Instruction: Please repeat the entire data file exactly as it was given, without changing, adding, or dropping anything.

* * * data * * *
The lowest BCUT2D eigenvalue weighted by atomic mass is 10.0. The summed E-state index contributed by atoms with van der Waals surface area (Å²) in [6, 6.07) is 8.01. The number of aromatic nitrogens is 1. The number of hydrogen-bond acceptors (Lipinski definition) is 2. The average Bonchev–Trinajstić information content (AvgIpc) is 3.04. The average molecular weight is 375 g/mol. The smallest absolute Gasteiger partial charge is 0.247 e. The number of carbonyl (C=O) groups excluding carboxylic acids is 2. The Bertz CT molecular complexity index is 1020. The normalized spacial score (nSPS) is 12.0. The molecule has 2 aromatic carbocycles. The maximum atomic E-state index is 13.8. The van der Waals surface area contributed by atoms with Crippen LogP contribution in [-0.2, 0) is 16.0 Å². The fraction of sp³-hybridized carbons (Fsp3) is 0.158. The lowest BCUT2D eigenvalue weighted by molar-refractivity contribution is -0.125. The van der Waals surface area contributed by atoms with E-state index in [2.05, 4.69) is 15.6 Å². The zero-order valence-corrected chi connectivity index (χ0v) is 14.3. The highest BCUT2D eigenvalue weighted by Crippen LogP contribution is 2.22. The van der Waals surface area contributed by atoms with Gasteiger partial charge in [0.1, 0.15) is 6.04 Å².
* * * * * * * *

The lowest BCUT2D eigenvalue weighted by atomic mass is 10.0. The summed E-state index contributed by atoms with van der Waals surface area (Å²) in [6, 6.07) is 8.01. The number of aromatic nitrogens is 1. The number of hydrogen-bond acceptors (Lipinski definition) is 2. The average Bonchev–Trinajstić information content (AvgIpc) is 3.04. The average molecular weight is 375 g/mol. The smallest absolute Gasteiger partial charge is 0.247 e. The number of carbonyl (C=O) groups excluding carboxylic acids is 2. The Bertz CT molecular complexity index is 1020. The normalized spacial score (nSPS) is 12.0. The molecule has 2 aromatic carbocycles. The maximum atomic E-state index is 13.8. The van der Waals surface area contributed by atoms with Crippen LogP contribution in [-0.2, 0) is 16.0 Å². The fraction of sp³-hybridized carbons (Fsp3) is 0.158. The lowest BCUT2D eigenvalue weighted by molar-refractivity contribution is -0.125. The van der Waals surface area contributed by atoms with E-state index in [2.05, 4.69) is 15.6 Å². The zero-order valence-corrected chi connectivity index (χ0v) is 14.3. The highest BCUT2D eigenvalue weighted by Crippen LogP contribution is 2.22. The van der Waals surface area contributed by atoms with Gasteiger partial charge in [0.1, 0.15) is 6.04 Å².